In terms of on-time payment of government dues, the residents of Islamabad stand far above all other their compatriots. Even when streetlights have been switched off, sewerage lines are no more draining out sewage and water supply remains erratic they pay government dues right on time. But what should the property owners do now when the property tax has been raised by almost 200 percent - one who was paying Rs 8,000 is to pay around Rs 24,000 - and within this week. How more unreasonable, if not despotic, the tax collectors of the nation's capital could be. Accepted, the government is under foreign pressure to tax every Tom, Dick and Harry. But in that there too should be the method behind the madness. To quote an afflicted resident, "Such a significant increase in one go has left our budgets reeling. We are the salaried class, and have to maintain our monthly budgets accordingly". The Metropolitan Corporation Islamabad (MCI) approved the increase in property tax last December, making it applicable from July 1. But given the intra-departmental fight between MCI and Capital Development Authority (CDA) as to who should control the revenue directorate responsible for property tax collection, the distribution of property tax bills was delayed. The MCI had hiked the rates, arguing that property taxes had not been revised for 18 years, so the increase was justified. But is it taxpayers' responsibility to revise the rates? And then you do it, as if your feet are not on the ground, and raise the rate by 200 percent, and within a week. And, what a chicanery - the Property Tax Bill 2019-2020, delivered on September 21, shows as if it was issued on August 5 and due date is September 30, 2019. How ironic it is that the defaulter must pay the fine, and not the source who delayed delivery by more than a month. The concerned authorities owe an explanation to the property taxpayers of Islamabad.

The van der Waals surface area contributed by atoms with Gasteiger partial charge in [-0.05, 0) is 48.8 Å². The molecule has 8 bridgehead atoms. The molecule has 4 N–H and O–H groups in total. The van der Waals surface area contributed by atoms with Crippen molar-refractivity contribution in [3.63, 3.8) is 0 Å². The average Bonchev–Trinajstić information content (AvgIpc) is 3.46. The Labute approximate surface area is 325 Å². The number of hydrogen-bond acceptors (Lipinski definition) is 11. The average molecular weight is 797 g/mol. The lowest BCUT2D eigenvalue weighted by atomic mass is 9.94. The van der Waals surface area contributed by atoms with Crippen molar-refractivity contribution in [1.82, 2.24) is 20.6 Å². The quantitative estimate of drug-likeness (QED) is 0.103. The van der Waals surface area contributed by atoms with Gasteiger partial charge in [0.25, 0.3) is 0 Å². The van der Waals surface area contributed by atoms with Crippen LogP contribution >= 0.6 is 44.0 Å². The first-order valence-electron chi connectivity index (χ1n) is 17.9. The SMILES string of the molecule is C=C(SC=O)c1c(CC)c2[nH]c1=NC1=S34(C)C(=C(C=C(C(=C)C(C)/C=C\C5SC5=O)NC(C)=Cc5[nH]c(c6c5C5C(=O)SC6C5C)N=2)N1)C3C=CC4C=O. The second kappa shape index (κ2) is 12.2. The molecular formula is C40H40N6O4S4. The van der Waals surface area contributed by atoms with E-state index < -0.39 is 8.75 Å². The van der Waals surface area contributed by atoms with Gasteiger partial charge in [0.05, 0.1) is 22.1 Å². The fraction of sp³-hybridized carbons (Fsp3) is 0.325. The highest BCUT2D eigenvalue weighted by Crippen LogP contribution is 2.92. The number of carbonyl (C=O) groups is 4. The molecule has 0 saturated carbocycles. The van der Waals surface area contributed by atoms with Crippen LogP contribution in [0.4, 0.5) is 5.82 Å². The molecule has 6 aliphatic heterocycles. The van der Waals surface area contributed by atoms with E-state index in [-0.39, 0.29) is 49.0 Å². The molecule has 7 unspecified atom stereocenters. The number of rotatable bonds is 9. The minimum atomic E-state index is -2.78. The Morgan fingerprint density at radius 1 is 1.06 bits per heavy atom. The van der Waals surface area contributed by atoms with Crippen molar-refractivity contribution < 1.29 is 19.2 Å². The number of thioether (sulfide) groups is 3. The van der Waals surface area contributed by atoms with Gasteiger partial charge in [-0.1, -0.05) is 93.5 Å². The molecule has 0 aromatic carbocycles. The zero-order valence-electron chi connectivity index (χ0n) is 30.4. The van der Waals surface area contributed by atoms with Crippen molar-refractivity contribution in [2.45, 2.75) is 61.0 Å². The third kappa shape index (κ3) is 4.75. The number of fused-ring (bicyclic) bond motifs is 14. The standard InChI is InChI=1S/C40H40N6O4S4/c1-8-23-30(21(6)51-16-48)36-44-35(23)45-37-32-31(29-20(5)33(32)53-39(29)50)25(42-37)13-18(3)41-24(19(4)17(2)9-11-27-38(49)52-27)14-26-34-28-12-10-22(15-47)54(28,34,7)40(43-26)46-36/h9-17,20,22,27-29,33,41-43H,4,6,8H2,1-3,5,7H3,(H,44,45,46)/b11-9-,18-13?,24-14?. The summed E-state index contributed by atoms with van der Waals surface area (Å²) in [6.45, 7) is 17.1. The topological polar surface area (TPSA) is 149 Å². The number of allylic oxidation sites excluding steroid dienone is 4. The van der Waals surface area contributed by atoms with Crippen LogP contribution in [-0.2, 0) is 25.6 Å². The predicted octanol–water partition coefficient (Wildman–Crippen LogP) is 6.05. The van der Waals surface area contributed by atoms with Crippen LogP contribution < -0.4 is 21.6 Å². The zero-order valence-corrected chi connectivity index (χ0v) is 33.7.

There was a time when Islamabad was rated as one of the world's most beautiful capitals. Then its roads were velvet-carpeted, footpaths were pleasure to walk, streetlights working and sewerage lines draining out sewage. Administratively speaking, it is now an orphan child of Pakistan.
To conclude, the Capital Development Authority must take necessary steps to not only extend the due date for payment by at least a month, but the taxpayers should also be given option to pay in full or in three equal installments stretched over the year. Mind you, for a law or rule to be respected it must be reasonable and implementable.